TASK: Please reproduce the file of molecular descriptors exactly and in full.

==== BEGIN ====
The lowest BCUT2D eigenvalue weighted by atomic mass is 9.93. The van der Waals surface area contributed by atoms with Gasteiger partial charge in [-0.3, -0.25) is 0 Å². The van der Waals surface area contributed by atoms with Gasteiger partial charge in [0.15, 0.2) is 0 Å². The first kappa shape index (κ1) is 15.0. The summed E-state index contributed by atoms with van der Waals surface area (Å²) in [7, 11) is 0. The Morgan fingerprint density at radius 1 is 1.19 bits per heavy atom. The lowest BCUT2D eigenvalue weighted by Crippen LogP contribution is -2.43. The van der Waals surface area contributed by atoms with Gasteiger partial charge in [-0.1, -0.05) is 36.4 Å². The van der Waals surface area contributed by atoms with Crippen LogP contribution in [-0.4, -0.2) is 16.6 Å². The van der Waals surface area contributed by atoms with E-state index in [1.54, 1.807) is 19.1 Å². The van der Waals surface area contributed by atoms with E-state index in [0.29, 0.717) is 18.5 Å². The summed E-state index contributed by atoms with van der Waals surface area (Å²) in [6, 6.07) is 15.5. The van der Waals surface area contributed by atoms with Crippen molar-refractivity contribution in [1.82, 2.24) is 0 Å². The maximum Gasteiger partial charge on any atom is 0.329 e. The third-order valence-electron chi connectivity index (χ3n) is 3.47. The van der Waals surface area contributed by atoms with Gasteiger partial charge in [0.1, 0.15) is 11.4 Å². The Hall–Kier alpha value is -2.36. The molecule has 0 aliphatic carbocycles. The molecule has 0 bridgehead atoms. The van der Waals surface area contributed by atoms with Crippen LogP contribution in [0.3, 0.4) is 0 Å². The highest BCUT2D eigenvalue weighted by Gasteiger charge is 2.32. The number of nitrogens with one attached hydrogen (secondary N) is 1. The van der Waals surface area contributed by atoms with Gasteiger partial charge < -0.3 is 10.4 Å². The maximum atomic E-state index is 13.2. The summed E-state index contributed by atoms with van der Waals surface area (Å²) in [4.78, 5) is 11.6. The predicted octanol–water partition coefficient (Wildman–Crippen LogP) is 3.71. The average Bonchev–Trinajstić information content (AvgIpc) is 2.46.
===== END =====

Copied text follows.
The lowest BCUT2D eigenvalue weighted by atomic mass is 9.93. The van der Waals surface area contributed by atoms with Gasteiger partial charge in [-0.3, -0.25) is 0 Å². The van der Waals surface area contributed by atoms with Gasteiger partial charge in [0.15, 0.2) is 0 Å². The first kappa shape index (κ1) is 15.0. The summed E-state index contributed by atoms with van der Waals surface area (Å²) in [7, 11) is 0. The Morgan fingerprint density at radius 1 is 1.19 bits per heavy atom. The lowest BCUT2D eigenvalue weighted by Crippen LogP contribution is -2.43. The van der Waals surface area contributed by atoms with Gasteiger partial charge in [-0.1, -0.05) is 36.4 Å². The van der Waals surface area contributed by atoms with Crippen LogP contribution in [-0.4, -0.2) is 16.6 Å². The van der Waals surface area contributed by atoms with E-state index in [1.54, 1.807) is 19.1 Å². The van der Waals surface area contributed by atoms with E-state index in [0.29, 0.717) is 18.5 Å². The summed E-state index contributed by atoms with van der Waals surface area (Å²) in [6, 6.07) is 15.5. The van der Waals surface area contributed by atoms with Crippen molar-refractivity contribution in [1.82, 2.24) is 0 Å². The maximum Gasteiger partial charge on any atom is 0.329 e. The third-order valence-electron chi connectivity index (χ3n) is 3.47. The van der Waals surface area contributed by atoms with Gasteiger partial charge in [0.1, 0.15) is 11.4 Å². The Hall–Kier alpha value is -2.36. The molecule has 0 aliphatic carbocycles. The molecule has 0 bridgehead atoms. The van der Waals surface area contributed by atoms with Crippen LogP contribution in [0.3, 0.4) is 0 Å². The highest BCUT2D eigenvalue weighted by Gasteiger charge is 2.32. The number of nitrogens with one attached hydrogen (secondary N) is 1. The van der Waals surface area contributed by atoms with Gasteiger partial charge < -0.3 is 10.4 Å². The maximum atomic E-state index is 13.2. The summed E-state index contributed by atoms with van der Waals surface area (Å²) in [4.78, 5) is 11.6. The predicted octanol–water partition coefficient (Wildman–Crippen LogP) is 3.71. The average Bonchev–Trinajstić information content (AvgIpc) is 2.46.